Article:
“I think we are in the midst of the most dynamic reform atmosphere I have witnessed in my time in office,” said Rep. George Miller (D-CA), ranking member of the House Education and Workforce Committee, at a June 14 event hosted by the Center for American Progress Action Fund. “Much of this energy is due to the reauthorization efforts surrounding the ESEA.” Rep. Miller explained how the reauthorization of the Elementary and Secondary Education Act—the largest federal program designed to improve education, particularly for disadvantaged students, which was reauthorized as No Child Left Behind in 2002—was a crucial step to providing a better education to millions of American children. “This is a major piece of legislation,” Rep. Miller added, “and a major piece of the economic policy of this country.”
Two expert panel discussions followed, the first featuring Rep. George Miller; U.S. Secretary of Education Arne Duncan; former U.S. Secretary of Education and current president and CEO of her eponymous company Margaret Spellings; as well as moderator John Podesta. The second expert panel featured Rep. George Miller; American Federation of Teachers President Randi Weingarten; Vice President for Government Affairs and Communications of the Education Trust Amy Wilkins; and moderator Cynthia Brown, the Vice President for Education Policy at the Center for American Progress Action Fund.
This event took place the same day that the Center for American Progress released a new report containing policy recommendations for the reform of ESEA: “A Way Forward: A Progressive Vision for Reauthorizing the Elementary and Secondary Education Act.”
The expert panelists and the report are in agreement: A dynamic federal program like ESEA is well suited to confront the weaknesses of the current school system. Several panelists expressed concern over plans to cut funding or resort to state waiver programs to fund schools. The implementation of accountability standards, investments in teachers and principals, fair and efficient funding practices, targeted support to low-performing schools, and investments in innovative education practices as proposed in CAP’s report are clear ways to avoid the inequities that often accrue when school administration is the near-exclusive dominion of individual states.
“The state gaming stuff everyone talks about is absolutely real, and the kids who lose most are the low-income kids,” Amy Wilkins said. “We need to make sure kids of color and low-income kids get what they need.”
The reauthorization of ESEA should be part of any national program to reform the American education system. In conjunction with the proposed reforms contained in the CAP report, ESEA could build on the successes of the No Child Left Behind Act, and fix its failures.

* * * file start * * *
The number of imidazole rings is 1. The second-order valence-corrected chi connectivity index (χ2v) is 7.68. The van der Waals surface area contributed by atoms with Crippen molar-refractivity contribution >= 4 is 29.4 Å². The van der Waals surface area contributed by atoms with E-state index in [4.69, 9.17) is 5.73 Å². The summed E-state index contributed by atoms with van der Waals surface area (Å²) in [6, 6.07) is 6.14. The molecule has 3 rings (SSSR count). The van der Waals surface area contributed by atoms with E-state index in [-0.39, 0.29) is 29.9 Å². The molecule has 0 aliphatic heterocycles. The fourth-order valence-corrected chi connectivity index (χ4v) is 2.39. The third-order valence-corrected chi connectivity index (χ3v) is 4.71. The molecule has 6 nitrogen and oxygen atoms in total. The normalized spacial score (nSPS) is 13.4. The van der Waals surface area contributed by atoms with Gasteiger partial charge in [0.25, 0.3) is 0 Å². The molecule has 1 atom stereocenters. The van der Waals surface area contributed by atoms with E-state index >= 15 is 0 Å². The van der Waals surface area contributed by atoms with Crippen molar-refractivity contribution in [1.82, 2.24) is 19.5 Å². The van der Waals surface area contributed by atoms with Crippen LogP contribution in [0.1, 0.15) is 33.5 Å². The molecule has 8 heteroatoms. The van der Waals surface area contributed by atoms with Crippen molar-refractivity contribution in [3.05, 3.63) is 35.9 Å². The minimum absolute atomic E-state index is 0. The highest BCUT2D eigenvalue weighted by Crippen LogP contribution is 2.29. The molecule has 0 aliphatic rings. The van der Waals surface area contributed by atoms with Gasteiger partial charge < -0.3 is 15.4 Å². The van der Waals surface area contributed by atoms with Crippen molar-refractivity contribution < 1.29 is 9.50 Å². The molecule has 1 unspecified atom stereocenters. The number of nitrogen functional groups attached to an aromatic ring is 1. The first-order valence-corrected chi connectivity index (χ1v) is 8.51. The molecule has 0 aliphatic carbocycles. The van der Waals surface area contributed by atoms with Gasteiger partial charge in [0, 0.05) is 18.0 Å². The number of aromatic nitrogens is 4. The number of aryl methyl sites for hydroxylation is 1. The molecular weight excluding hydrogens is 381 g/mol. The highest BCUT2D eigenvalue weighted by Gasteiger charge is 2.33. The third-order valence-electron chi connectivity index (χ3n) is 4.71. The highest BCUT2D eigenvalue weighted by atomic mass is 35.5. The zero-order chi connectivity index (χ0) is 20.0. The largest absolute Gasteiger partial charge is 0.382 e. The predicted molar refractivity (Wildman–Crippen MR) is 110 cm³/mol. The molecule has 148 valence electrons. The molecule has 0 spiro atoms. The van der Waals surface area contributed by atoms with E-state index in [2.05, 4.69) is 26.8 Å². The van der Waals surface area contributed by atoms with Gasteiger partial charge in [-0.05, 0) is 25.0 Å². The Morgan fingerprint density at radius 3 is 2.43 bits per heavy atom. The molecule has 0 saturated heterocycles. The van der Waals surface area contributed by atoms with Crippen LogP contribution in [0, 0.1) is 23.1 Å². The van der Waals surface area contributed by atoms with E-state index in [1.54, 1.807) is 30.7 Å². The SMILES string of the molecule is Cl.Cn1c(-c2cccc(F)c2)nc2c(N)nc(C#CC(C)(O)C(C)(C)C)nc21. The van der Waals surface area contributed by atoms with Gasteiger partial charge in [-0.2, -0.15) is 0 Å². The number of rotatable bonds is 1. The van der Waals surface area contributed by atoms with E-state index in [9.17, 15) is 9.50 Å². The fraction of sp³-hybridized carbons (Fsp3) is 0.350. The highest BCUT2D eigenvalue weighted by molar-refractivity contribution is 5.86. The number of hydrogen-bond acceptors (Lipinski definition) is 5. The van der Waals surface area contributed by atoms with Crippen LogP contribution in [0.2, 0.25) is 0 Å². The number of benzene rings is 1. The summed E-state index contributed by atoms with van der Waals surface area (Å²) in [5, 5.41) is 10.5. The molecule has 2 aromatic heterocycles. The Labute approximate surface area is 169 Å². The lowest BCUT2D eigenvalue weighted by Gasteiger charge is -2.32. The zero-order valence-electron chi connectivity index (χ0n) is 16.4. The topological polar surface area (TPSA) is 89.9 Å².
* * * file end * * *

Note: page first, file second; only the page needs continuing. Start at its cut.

“We have learned a lot from No Child Left Behind, but it’s not a proper fit,” Rep. Miller said. “We have to hold a high bar and give schools room to get there.”
“We need ESEA to be reauthorized this year in order to fix the significant problems with NCLB and to ensure all students have a fair shot at a better education, a better job, and a better future,” said Cynthia Brown. ESEA reauthorization would provide much-needed resources for teachers and schools to measure progress on federal and state standards and respond effectively and quickly to those progress measurements.
Lawmakers should not abandon the next step in the effort to improve America’s schools because of economic difficulties, either. “Building on strengths and fixing weaknesses is even important in tough economic times,” Secretary Duncan said. That’s because reform can pay off: Raising education achievement levels in the United States to those of other industrialized nations from 1983 to 1998 would have increased our GDP in 2008 by $1.3 trillion to $2.3 trillion.
John Podesta, Counselor and Chair of the Center for American Progress Action Fund, also underscored in his opening remarks the economic importance of education reform and ESEA’s potential to strengthen the American economy for the next generation.
“The students of today are the workers of tomorrow,” he said. “Educational reform is necessary for American economic competitiveness.” ESEA’s reauthorization would help to promote equity in education as well as bolster and protect a strong middle class.
Time is running out for Congress to reauthorize ESEA before the next school year begins. “We desperately want Congress to reauthorize,” said Secretary Duncan.
. McKinsey and Company, "The Economic Impact of the Achievement Gap in America’s Schools" (2009).
Click here for full details on this event.